Remembering Harvey L. Neiman

February 8, 1943 – June 5, 2014remembering harvey neiman

Harvey L. Neiman, MD, FACR, immediate past CEO of the College, passed away June 5, 2014, following a long illness. Neiman was widely considered a medical visionary who dedicated his professional life to improving patient care.

“Dr. Neiman helped make health care better and safer. The steps he championed enabled dramatic improvements in patient care and helped shape modern medicine,” said Ardis Dee Hoven, MD, president of the American Medical Association.

Under Neiman’s leadership, the ACR rose to become one of the world’s largest and most inuential medical specialty societies, taking historic steps to promote health care quality, safety, and efficiency. He oversaw a signicant expansion of the ACR’s programs and services in all five pillars of the College: advocacy, economics, quality and safety, research, and education.

harvey neiman 1Neiman led the formation of the ACR Government Relations Department to ensure that ACR became the voice of radiology on Capitol Hill and in statehouses nationwide. The ACR Education Center, Radiology Leadership Institute® (RLI), and American Institute for Radiologic Pathology were all created through his visionary leadership. Neiman was also one of a handful of radiologists who conceived of and helped implement the JACR® as well as the Annual ACR Forum.

To improve quality and safety, Neiman oversaw ACR’s participation in Image Gently® and Image Wisely®. He also spearheaded the development of the National Radiology Data Registries, including the ACR Dose Index Registry®. Most recently, the College became a serious force in health policy research with the formation of the Harvey L. Neiman Health Policy Institute™ named in his honor.

Neiman also prioritized clinical research. “Dr. Neiman’s support of clinical trials coordinated at the ACR Clinical Research Center and cutting-edge physician education helped medicine identify new technologies to save lives and speed the flow of medical advancements into clinical practice worldwide,” said Jerey R. Immelt, chair of the board and CEO of General Electric, one of the world’s leading diagnostic imaging manufacturers, and chair of the RLI capital campaign.harvey neiman 2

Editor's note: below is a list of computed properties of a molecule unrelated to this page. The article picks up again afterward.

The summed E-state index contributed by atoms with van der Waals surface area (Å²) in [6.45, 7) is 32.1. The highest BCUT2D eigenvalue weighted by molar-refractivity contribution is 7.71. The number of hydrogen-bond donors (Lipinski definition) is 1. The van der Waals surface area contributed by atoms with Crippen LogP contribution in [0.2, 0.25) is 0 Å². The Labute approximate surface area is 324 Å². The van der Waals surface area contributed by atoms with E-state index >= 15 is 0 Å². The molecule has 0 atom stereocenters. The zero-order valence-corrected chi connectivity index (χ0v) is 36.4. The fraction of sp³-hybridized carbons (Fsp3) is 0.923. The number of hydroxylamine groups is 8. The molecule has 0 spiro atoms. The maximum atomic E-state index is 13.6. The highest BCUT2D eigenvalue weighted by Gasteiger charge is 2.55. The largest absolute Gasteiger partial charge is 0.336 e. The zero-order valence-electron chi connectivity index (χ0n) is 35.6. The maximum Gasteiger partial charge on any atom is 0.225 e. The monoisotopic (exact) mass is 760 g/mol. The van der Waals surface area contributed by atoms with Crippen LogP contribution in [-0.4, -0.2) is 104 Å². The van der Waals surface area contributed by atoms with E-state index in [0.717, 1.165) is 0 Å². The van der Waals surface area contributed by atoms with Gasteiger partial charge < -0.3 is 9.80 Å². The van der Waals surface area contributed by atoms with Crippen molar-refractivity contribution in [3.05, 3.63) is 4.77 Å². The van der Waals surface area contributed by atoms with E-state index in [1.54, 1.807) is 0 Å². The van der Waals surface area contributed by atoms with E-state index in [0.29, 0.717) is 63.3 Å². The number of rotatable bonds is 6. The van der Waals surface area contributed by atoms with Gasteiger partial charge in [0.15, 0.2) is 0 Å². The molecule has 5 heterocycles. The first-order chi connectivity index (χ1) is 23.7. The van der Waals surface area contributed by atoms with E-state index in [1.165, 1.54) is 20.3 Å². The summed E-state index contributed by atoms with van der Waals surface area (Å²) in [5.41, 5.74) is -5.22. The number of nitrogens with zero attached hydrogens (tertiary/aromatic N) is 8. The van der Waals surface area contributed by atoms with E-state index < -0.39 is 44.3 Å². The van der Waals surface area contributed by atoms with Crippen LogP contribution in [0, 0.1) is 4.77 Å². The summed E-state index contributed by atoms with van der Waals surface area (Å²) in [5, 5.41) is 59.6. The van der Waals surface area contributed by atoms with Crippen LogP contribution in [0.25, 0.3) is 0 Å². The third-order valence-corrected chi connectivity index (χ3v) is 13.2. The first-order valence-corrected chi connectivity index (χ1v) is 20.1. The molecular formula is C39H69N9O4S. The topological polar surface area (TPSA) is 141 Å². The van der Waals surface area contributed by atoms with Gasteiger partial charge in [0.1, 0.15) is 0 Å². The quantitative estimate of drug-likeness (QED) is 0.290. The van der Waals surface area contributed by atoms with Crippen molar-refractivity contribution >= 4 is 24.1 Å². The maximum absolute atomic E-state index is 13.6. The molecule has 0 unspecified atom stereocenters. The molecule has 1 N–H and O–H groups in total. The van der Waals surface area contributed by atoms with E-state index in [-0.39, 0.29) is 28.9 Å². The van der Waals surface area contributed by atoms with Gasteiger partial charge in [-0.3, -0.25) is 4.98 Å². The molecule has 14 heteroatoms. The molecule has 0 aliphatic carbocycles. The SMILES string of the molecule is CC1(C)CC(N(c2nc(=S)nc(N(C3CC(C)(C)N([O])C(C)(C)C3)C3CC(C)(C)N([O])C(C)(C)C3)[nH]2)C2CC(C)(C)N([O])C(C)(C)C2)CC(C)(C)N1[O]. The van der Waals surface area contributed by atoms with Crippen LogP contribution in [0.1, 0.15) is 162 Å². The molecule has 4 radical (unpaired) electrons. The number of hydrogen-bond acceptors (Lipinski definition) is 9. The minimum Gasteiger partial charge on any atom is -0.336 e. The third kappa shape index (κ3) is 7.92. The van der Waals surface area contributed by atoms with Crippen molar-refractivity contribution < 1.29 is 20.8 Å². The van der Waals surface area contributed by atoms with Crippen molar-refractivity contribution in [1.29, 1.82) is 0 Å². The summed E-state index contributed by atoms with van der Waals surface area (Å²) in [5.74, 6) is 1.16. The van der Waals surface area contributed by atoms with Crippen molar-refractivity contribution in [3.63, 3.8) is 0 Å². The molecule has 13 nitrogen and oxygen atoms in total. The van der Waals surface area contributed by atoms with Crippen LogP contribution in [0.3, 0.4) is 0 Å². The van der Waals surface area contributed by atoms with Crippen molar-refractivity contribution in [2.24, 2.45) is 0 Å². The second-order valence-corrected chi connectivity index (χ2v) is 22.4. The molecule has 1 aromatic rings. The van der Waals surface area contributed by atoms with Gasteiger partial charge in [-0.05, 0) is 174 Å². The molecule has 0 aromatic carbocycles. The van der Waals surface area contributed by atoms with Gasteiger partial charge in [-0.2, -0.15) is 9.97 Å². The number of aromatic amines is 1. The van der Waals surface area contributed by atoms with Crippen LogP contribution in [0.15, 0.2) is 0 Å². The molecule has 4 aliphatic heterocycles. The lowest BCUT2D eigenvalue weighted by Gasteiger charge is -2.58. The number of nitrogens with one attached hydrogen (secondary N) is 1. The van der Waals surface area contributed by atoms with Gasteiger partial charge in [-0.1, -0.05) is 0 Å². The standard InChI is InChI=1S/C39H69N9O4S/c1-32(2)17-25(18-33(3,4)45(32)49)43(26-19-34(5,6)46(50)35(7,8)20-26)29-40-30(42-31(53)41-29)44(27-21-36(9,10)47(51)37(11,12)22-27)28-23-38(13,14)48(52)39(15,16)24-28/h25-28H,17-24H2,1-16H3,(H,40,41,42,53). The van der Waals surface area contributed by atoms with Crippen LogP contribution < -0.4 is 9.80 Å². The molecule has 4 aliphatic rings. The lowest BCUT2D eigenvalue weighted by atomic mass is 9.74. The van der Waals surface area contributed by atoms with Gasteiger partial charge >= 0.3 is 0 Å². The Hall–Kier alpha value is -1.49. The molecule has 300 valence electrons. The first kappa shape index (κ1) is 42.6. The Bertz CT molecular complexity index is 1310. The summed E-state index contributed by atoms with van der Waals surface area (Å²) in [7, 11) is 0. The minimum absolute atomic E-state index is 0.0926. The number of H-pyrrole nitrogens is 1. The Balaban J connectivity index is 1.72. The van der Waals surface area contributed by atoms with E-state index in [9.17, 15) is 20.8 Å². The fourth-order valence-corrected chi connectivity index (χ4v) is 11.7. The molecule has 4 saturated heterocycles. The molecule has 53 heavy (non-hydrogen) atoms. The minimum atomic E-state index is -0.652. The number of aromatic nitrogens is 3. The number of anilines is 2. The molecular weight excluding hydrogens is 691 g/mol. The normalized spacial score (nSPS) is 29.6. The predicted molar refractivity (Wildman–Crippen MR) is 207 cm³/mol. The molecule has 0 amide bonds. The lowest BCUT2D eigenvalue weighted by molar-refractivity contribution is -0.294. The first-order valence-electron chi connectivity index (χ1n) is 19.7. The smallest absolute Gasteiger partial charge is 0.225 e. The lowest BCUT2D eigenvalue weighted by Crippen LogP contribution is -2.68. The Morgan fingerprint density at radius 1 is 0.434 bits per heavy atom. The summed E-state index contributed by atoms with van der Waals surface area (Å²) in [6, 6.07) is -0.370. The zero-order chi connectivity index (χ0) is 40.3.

A renowned leader in radiology and medicine, Neiman received the Gold Medal award from both the ACR and RSNA. He was also a founding member and past president of the Society of Radiologists in Ultrasound and was honored with their Distinguished Service Award. He recently received the prestigious Béclère Medal, the highest honor awarded by the International Society of Radiology. In addition, he also was awarded the first RLI Leadership Luminary Award.

Neiman was a member and distinguished fellow of the ACR for nearly 40 years. In 2003, he was named executive director and, subsequently, CEO. He served as a member of the ACR Board of Chancellors from 1994 to 2002 and as chair of the board from 2000 to 2002. Neiman
published more than 120 scientic papers in peer-reviewed journals, wrote 26 book chapters, and authored the book Angiography of Vascular Disease. He also gave more than 277 guest lectures and scientic presentations worldwide. “ACR members and staff, the radiology community, and organized medicine have lost a dear friend and colleague, exceptional leader, mentor, and luminary,” said Bibb Allen Jr., MD, FACR, chair of the ACR Board of Chancellors.

Neiman was born on February 8, 1943, in Detroit. He earned his bachelor’s degree and medical degree from Wayne State University. After an internship at the University of Cincinnati Hospital, Neiman completed his residency and a fellowship in angiography at the University of Michigan Medical Center. He served as a professor of radiology at Northwestern University Medical School and Temple University School of Medicine. From 1985 to 2003, Neiman was chair of the department of radiology at Western Pennsylvania Hospital in Pittsburgh. Neiman served as chief of cardiovascular radiology at Walter Reed Army Medical Center and chief of cardiac radiology at University Hospital in Ann Arbor, Mich. He was immensely proud of his family who survives him: his wife, Ellen (Ellie), his two daughters, Jennifer and Hilary, and his grandson, William.

In Neiman’s honor, the family has asked that donations be sent to the Harvey L. Neiman Molecular Imaging Fund c/o the American College of Radiology Foundation. More information is available at www.acr.org/neimanfund.


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